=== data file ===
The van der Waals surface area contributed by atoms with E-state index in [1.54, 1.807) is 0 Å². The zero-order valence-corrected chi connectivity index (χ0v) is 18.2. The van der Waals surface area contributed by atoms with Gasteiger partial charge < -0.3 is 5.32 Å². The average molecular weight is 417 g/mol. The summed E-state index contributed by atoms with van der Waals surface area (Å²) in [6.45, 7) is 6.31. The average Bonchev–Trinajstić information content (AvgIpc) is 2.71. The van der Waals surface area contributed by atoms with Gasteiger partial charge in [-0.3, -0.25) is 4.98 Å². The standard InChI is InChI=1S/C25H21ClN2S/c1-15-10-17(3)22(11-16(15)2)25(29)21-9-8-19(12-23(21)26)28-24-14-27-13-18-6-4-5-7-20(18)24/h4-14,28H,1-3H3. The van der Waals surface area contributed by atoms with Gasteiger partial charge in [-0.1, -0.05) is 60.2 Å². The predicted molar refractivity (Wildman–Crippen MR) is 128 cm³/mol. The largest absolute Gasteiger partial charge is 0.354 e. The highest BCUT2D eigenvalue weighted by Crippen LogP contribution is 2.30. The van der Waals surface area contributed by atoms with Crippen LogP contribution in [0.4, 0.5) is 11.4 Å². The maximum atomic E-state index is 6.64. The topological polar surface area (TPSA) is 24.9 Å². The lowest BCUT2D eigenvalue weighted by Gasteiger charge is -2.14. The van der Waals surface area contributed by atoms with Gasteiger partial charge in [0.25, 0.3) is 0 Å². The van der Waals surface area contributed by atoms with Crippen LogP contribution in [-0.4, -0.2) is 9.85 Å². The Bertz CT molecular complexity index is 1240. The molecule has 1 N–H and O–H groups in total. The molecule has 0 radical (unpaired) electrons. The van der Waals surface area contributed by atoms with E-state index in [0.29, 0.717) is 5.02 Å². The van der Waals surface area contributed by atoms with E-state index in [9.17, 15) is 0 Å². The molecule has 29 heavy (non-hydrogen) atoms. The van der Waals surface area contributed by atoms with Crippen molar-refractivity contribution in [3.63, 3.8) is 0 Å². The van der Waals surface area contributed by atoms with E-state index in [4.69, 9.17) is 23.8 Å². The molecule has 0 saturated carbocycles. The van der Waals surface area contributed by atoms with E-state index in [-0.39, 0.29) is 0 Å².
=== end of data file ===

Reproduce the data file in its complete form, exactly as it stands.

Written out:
The van der Waals surface area contributed by atoms with E-state index in [1.54, 1.807) is 0 Å². The zero-order valence-corrected chi connectivity index (χ0v) is 18.2. The van der Waals surface area contributed by atoms with Gasteiger partial charge < -0.3 is 5.32 Å². The average molecular weight is 417 g/mol. The summed E-state index contributed by atoms with van der Waals surface area (Å²) in [6.45, 7) is 6.31. The average Bonchev–Trinajstić information content (AvgIpc) is 2.71. The van der Waals surface area contributed by atoms with Gasteiger partial charge in [-0.3, -0.25) is 4.98 Å². The standard InChI is InChI=1S/C25H21ClN2S/c1-15-10-17(3)22(11-16(15)2)25(29)21-9-8-19(12-23(21)26)28-24-14-27-13-18-6-4-5-7-20(18)24/h4-14,28H,1-3H3. The van der Waals surface area contributed by atoms with Gasteiger partial charge in [-0.1, -0.05) is 60.2 Å². The predicted molar refractivity (Wildman–Crippen MR) is 128 cm³/mol. The largest absolute Gasteiger partial charge is 0.354 e. The highest BCUT2D eigenvalue weighted by Crippen LogP contribution is 2.30. The van der Waals surface area contributed by atoms with Crippen LogP contribution in [0.4, 0.5) is 11.4 Å². The maximum atomic E-state index is 6.64. The topological polar surface area (TPSA) is 24.9 Å². The lowest BCUT2D eigenvalue weighted by Gasteiger charge is -2.14. The van der Waals surface area contributed by atoms with Gasteiger partial charge in [0.25, 0.3) is 0 Å². The van der Waals surface area contributed by atoms with Crippen LogP contribution in [-0.4, -0.2) is 9.85 Å². The Bertz CT molecular complexity index is 1240. The molecule has 1 N–H and O–H groups in total. The molecule has 0 radical (unpaired) electrons. The van der Waals surface area contributed by atoms with E-state index in [0.29, 0.717) is 5.02 Å². The van der Waals surface area contributed by atoms with E-state index in [9.17, 15) is 0 Å². The molecule has 29 heavy (non-hydrogen) atoms. The van der Waals surface area contributed by atoms with Crippen molar-refractivity contribution in [3.63, 3.8) is 0 Å². The van der Waals surface area contributed by atoms with E-state index in [4.69, 9.17) is 23.8 Å². The molecule has 0 saturated carbocycles. The van der Waals surface area contributed by atoms with E-state index in [-0.39, 0.29) is 0 Å².